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Surikaty - documentary

author: Feb 1, 2019Dokumenty0 comments

Surikata - description

Surikata inhabit dry savannas, deserts and half-deserts in the South African Inland. In front of the sun and predators, they are hiding in rock slopes, termites and clouds, either by other mammals, or digging out on their own. The cloud has more in its home area and can be connected to large underground complexes.
This marshmallow has a sandy-colored hair with transverse bands, the eyes are framed in black, just like the tip of the tail. Coat helps surikats regulate body temperature. In the morning, the animal needs to warm up, so the coat flakes up and allows the sun to get directly into the skin. During the day the coat is tight on the body. The Surikata have a perfectly developed sight, with a distance of several hundred meters to see the Eagle. Excellent is also the smell that locates the presence of food under the sand. The paws have long strong claws that use rake cloud and food search.
Surikate food consists of termites, grasshoppers or grasshoppers, spiders and scorpions (the surikates are immune to their poison); smaller vertebrates of snakes, lizards or rodents; but also from roots or from bulbs of plants. Surikates hunt small mammals, reptiles, small birds, and also enjoy insects, especially grasshoppers.
Pregnancy lasts for 11 weeks, and 2 to 5 pups are born in a lair in a special grass-lit chamber.
The young are born blind, they begin to see from 10 - 14 days. Dominant females will soon be harvested, so the other members of the colony have to take care of her earlier cubs. For the first four weeks, youngsters live in the pit and feed on breast milk, which may not only be from their mother but also from other females in the milk group. At this time, they are very vulnerable if the youngsters discover a competing group, killing them. Not long after the youngsters come out of the burrow for the first time, they go with the first hunting group. Surikat is a well-known active learning where the female teaches youngsters how to safely catch and eat poisonous scorpions.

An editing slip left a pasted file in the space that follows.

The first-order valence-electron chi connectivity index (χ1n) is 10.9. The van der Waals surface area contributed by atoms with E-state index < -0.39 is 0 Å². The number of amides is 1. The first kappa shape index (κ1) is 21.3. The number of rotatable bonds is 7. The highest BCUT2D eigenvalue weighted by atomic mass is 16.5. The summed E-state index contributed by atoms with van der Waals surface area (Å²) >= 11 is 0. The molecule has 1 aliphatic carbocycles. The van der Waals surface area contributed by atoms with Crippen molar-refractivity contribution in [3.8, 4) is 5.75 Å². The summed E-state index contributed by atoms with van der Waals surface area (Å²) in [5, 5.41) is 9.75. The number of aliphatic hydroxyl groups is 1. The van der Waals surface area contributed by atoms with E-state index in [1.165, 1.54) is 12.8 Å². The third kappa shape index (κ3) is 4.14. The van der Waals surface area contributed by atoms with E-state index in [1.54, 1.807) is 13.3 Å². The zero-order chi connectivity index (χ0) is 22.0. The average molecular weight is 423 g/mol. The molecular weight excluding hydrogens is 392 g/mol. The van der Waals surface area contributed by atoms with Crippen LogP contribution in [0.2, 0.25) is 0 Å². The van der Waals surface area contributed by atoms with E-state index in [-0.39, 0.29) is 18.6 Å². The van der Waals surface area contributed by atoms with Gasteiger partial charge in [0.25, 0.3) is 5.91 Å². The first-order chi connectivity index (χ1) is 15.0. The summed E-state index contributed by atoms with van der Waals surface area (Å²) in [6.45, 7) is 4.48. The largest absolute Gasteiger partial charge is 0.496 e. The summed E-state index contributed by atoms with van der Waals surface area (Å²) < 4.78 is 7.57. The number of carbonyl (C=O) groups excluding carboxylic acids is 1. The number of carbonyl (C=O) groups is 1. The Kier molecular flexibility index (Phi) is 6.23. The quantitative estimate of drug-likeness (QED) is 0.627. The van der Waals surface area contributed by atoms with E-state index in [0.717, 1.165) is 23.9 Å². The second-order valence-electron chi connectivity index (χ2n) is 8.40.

Surikata are in groups of up to 30 individuals with a strict social structure. The leading group is the dominant couple, which is usually the only one to multiply. If youngsters are other than dominant females, it is up to the supervisor's decision to stay alive. Dominant females can harass subordinate females, take their young off the cloud, or kill them. The female is pregnant with 70 - 85 days, then it gives birth to 1 - 5 chicks. Again, 10 days after birth can be harvested. The youngsters take care of the whole crowd, even the suckling females are breastfeeding, and the older chicks from the previous litters help not only with guarding but also with cloud maintenance.
At a time when most members of the colony are looking for food, some of the colony individuals are entrusted with patrolling their predators. Surikata sees well in the distance, worse off.
The patrols are standing upright on elevations or shrubs, where they give warning or squinting in case of danger. Stark, barking and terrifying sounds are more urgent, reporting greater threats, after which the surikats are immediately hidden in the cloud.

Surikaty - documentary






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